When I lost Ana in September 2011, I went through a bit of an equestrian identity crisis. My life was very different from November 2002, when we brought Ana home. Now a full-time working mother with two small children, I struggled for months wondering if I should get another horse--it seemed the epitome of selfish. The money and time would be better spent on my family, rather than on something that takes me away from them. For a few months I was completely horseless, taking riding lessons on weekends, and then for one month I took home an OTTB on trial that didn't turn out (that was heartache of a different kind). For months, I got to experience not concerning myself or my family with daily feeding and mucking, turning out, vet visits, lunging, riding...and I didn't really notice the freed time (or cash). I did notice myself feeling wound up, trapped, and needing my outlet even more now that I am a full-time working mother. I ultimately concluded that to be a better mother to my sons and wife to my husband, I needed to breathe the barn air. I began horse shopping in earnest and brought Trilogy home in April 2012.
But in those first few months, there was this nagging feeling that I was depriving my sons of the experience. I was coming to the barn and bringing them with me, but it was always "Play with your trucks over there away from the horses and be safe." What was the point of exposing the boys to the barn and bringing them there if they didn't get to participate in it? The feeling nagged.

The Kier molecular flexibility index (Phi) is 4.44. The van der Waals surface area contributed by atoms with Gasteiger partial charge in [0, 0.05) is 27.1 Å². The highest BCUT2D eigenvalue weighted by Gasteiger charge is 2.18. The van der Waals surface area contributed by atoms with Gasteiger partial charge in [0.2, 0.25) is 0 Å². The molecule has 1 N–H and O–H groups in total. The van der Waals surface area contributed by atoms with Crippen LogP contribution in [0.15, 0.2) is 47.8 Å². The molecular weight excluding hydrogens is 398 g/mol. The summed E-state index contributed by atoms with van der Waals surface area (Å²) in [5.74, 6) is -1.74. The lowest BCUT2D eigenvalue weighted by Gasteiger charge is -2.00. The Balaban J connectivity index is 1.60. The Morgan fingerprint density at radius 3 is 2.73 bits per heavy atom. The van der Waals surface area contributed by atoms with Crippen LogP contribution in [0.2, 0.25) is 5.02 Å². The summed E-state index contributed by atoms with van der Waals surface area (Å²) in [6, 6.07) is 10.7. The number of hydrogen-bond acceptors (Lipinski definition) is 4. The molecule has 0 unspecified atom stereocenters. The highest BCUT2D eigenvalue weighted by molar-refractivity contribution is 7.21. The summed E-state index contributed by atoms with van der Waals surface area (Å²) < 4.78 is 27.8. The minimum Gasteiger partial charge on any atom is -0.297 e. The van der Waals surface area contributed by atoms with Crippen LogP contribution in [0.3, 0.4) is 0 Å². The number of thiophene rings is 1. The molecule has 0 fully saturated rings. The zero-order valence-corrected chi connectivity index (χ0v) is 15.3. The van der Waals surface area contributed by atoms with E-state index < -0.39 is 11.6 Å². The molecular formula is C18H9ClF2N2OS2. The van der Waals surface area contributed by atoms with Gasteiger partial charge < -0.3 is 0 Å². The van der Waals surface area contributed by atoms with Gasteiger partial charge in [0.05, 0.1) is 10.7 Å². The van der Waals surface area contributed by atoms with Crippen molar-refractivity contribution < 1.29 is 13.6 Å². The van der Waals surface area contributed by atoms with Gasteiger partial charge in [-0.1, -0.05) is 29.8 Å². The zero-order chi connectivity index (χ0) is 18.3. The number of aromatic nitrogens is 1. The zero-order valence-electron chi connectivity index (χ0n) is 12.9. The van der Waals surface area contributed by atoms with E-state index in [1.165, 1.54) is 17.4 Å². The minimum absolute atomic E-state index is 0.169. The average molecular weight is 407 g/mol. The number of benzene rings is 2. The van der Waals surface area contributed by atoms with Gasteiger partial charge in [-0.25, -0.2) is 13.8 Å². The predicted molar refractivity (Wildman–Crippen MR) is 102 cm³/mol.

In June, I found my thoughts drifting back to Firefly. Man, she would be perfect for the boys, I thought. Right height, right temperament, right teaching tool. Tril is sweet, but he's big and he's goofy, and really I don't think my then-2yro son would be safe around any large horse. Then, the long-occupied stall next to Tril was vacated and I noted the pipe corral panels were positioned such that a mini could fit in there. Hmm, I thought.
One June Sunday afternoon, I was chatting with a fellow equestrian mom with small kids and asking her about ponies. She, like any good horsey friend-enabler, encouraged me to find a pony like she had gotten her eldest, and told me to have my eldest clean stalls for a week to see if he's up to the challenge of horse ownership. I went home and casually looked at ponies for sale online to scratch that itch; I could not in good faith look for one in earnest out of a sense of respect and fairness to my husband, and really, out of common sense. We were barely back in the swing of caring for a horse full-time--make it two?? Gah.
Then, just three days later, I got an email out of the blue from the program director at Canyon Acres, where I'd donated Firefly. Years had gone by since I'd had any sort of contact with her, excepting one kind exchange where she sent a photo of Fly to comfort me in my grief over losing Ana. When I opened the email, I had a sense of knowing--like I knew what was coming and was relieved it had finally arrived. I knew, before I read the first sentence, what the email was about. Not to be all woo-woo, but that is the raw truth. So, woo-woo, so there.